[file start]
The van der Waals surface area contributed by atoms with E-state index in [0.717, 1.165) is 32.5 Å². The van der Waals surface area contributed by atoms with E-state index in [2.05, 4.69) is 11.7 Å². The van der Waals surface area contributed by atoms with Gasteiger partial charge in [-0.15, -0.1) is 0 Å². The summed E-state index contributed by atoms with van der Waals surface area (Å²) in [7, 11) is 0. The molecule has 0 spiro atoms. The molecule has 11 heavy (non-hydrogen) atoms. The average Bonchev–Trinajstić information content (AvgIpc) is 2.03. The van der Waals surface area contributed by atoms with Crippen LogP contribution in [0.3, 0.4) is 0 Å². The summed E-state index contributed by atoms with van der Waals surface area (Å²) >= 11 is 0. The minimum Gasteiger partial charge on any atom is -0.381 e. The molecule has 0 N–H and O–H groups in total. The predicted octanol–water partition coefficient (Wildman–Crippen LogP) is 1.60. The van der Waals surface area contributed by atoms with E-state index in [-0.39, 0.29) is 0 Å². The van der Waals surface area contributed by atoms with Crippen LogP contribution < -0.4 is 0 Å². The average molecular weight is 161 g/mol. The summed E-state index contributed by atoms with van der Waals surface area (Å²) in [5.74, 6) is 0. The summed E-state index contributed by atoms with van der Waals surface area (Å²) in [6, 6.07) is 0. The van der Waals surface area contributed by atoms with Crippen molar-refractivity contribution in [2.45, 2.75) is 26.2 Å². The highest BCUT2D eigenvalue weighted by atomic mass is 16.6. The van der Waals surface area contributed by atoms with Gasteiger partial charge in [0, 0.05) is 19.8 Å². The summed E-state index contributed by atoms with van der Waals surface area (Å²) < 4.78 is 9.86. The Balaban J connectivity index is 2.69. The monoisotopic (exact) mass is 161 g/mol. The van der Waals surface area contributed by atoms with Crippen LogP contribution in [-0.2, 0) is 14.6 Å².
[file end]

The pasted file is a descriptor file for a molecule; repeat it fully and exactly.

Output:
The van der Waals surface area contributed by atoms with E-state index in [0.717, 1.165) is 32.5 Å². The van der Waals surface area contributed by atoms with E-state index in [2.05, 4.69) is 11.7 Å². The van der Waals surface area contributed by atoms with Gasteiger partial charge in [-0.15, -0.1) is 0 Å². The summed E-state index contributed by atoms with van der Waals surface area (Å²) in [7, 11) is 0. The molecule has 0 spiro atoms. The molecule has 11 heavy (non-hydrogen) atoms. The average Bonchev–Trinajstić information content (AvgIpc) is 2.03. The van der Waals surface area contributed by atoms with Crippen LogP contribution in [0.3, 0.4) is 0 Å². The summed E-state index contributed by atoms with van der Waals surface area (Å²) >= 11 is 0. The minimum Gasteiger partial charge on any atom is -0.381 e. The molecule has 0 N–H and O–H groups in total. The predicted octanol–water partition coefficient (Wildman–Crippen LogP) is 1.60. The van der Waals surface area contributed by atoms with E-state index in [-0.39, 0.29) is 0 Å². The van der Waals surface area contributed by atoms with Crippen LogP contribution < -0.4 is 0 Å². The average molecular weight is 161 g/mol. The summed E-state index contributed by atoms with van der Waals surface area (Å²) in [5.74, 6) is 0. The summed E-state index contributed by atoms with van der Waals surface area (Å²) in [6, 6.07) is 0. The van der Waals surface area contributed by atoms with Crippen molar-refractivity contribution in [2.45, 2.75) is 26.2 Å². The highest BCUT2D eigenvalue weighted by atomic mass is 16.6. The van der Waals surface area contributed by atoms with Gasteiger partial charge in [0, 0.05) is 19.8 Å². The summed E-state index contributed by atoms with van der Waals surface area (Å²) < 4.78 is 9.86. The Balaban J connectivity index is 2.69. The monoisotopic (exact) mass is 161 g/mol. The van der Waals surface area contributed by atoms with Crippen LogP contribution in [-0.2, 0) is 14.6 Å².